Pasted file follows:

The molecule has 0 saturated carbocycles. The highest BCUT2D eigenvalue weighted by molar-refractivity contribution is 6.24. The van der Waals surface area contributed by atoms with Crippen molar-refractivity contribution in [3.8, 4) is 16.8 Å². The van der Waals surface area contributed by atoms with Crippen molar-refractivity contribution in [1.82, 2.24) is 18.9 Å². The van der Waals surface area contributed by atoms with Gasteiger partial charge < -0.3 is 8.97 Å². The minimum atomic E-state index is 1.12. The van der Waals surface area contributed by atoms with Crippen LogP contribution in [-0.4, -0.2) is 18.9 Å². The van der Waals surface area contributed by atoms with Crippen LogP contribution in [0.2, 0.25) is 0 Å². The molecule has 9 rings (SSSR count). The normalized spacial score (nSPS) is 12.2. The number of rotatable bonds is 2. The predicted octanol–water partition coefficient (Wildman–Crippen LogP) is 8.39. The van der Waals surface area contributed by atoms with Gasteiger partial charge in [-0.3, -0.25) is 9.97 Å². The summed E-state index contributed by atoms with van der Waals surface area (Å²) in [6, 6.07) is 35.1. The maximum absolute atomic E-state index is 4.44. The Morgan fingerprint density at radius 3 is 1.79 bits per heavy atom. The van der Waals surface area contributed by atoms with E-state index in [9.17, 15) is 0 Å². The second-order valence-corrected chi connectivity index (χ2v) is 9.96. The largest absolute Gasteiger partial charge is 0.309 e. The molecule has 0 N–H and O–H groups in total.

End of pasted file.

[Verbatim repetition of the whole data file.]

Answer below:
The molecule has 0 saturated carbocycles. The highest BCUT2D eigenvalue weighted by molar-refractivity contribution is 6.24. The van der Waals surface area contributed by atoms with Crippen molar-refractivity contribution in [3.8, 4) is 16.8 Å². The van der Waals surface area contributed by atoms with Crippen molar-refractivity contribution in [1.82, 2.24) is 18.9 Å². The van der Waals surface area contributed by atoms with Gasteiger partial charge < -0.3 is 8.97 Å². The minimum atomic E-state index is 1.12. The van der Waals surface area contributed by atoms with Crippen LogP contribution in [-0.4, -0.2) is 18.9 Å². The van der Waals surface area contributed by atoms with Crippen LogP contribution in [0.2, 0.25) is 0 Å². The molecule has 9 rings (SSSR count). The normalized spacial score (nSPS) is 12.2. The number of rotatable bonds is 2. The predicted octanol–water partition coefficient (Wildman–Crippen LogP) is 8.39. The van der Waals surface area contributed by atoms with Gasteiger partial charge in [-0.3, -0.25) is 9.97 Å². The summed E-state index contributed by atoms with van der Waals surface area (Å²) in [6, 6.07) is 35.1. The maximum absolute atomic E-state index is 4.44. The Morgan fingerprint density at radius 3 is 1.79 bits per heavy atom. The van der Waals surface area contributed by atoms with E-state index in [9.17, 15) is 0 Å². The second-order valence-corrected chi connectivity index (χ2v) is 9.96. The largest absolute Gasteiger partial charge is 0.309 e. The molecule has 0 N–H and O–H groups in total.